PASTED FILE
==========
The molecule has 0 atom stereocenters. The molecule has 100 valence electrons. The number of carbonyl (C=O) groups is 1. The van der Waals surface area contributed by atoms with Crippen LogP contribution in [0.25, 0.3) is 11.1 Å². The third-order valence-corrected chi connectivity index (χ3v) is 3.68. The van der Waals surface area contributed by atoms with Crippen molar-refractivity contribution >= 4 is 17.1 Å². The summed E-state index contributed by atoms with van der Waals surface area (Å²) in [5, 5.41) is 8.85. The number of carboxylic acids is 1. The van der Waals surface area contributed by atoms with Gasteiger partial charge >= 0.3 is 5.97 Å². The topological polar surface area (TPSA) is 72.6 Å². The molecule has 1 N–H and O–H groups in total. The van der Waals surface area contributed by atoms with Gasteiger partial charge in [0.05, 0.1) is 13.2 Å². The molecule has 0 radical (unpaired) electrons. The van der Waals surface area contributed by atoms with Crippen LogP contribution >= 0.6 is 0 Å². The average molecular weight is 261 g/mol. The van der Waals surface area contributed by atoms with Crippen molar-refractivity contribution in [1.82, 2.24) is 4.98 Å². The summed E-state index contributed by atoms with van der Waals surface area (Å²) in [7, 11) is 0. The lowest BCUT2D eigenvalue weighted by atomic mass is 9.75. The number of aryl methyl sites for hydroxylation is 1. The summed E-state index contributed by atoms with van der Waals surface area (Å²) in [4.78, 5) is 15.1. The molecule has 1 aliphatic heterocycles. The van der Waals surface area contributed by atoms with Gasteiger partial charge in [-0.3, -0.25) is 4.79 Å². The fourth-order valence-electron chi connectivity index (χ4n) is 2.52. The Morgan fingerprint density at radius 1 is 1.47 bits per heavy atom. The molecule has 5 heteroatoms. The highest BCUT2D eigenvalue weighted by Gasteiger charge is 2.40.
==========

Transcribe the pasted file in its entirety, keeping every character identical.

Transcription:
The molecule has 0 atom stereocenters. The molecule has 100 valence electrons. The number of carbonyl (C=O) groups is 1. The van der Waals surface area contributed by atoms with Crippen LogP contribution in [0.25, 0.3) is 11.1 Å². The third-order valence-corrected chi connectivity index (χ3v) is 3.68. The van der Waals surface area contributed by atoms with Crippen molar-refractivity contribution >= 4 is 17.1 Å². The summed E-state index contributed by atoms with van der Waals surface area (Å²) in [5, 5.41) is 8.85. The number of carboxylic acids is 1. The van der Waals surface area contributed by atoms with Gasteiger partial charge >= 0.3 is 5.97 Å². The topological polar surface area (TPSA) is 72.6 Å². The molecule has 1 N–H and O–H groups in total. The van der Waals surface area contributed by atoms with Gasteiger partial charge in [0.05, 0.1) is 13.2 Å². The molecule has 0 radical (unpaired) electrons. The van der Waals surface area contributed by atoms with Crippen LogP contribution >= 0.6 is 0 Å². The average molecular weight is 261 g/mol. The van der Waals surface area contributed by atoms with Crippen molar-refractivity contribution in [1.82, 2.24) is 4.98 Å². The summed E-state index contributed by atoms with van der Waals surface area (Å²) in [7, 11) is 0. The lowest BCUT2D eigenvalue weighted by atomic mass is 9.75. The number of aryl methyl sites for hydroxylation is 1. The summed E-state index contributed by atoms with van der Waals surface area (Å²) in [4.78, 5) is 15.1. The molecule has 1 aliphatic heterocycles. The van der Waals surface area contributed by atoms with Gasteiger partial charge in [-0.3, -0.25) is 4.79 Å². The fourth-order valence-electron chi connectivity index (χ4n) is 2.52. The Morgan fingerprint density at radius 1 is 1.47 bits per heavy atom. The molecule has 5 heteroatoms. The highest BCUT2D eigenvalue weighted by Gasteiger charge is 2.40.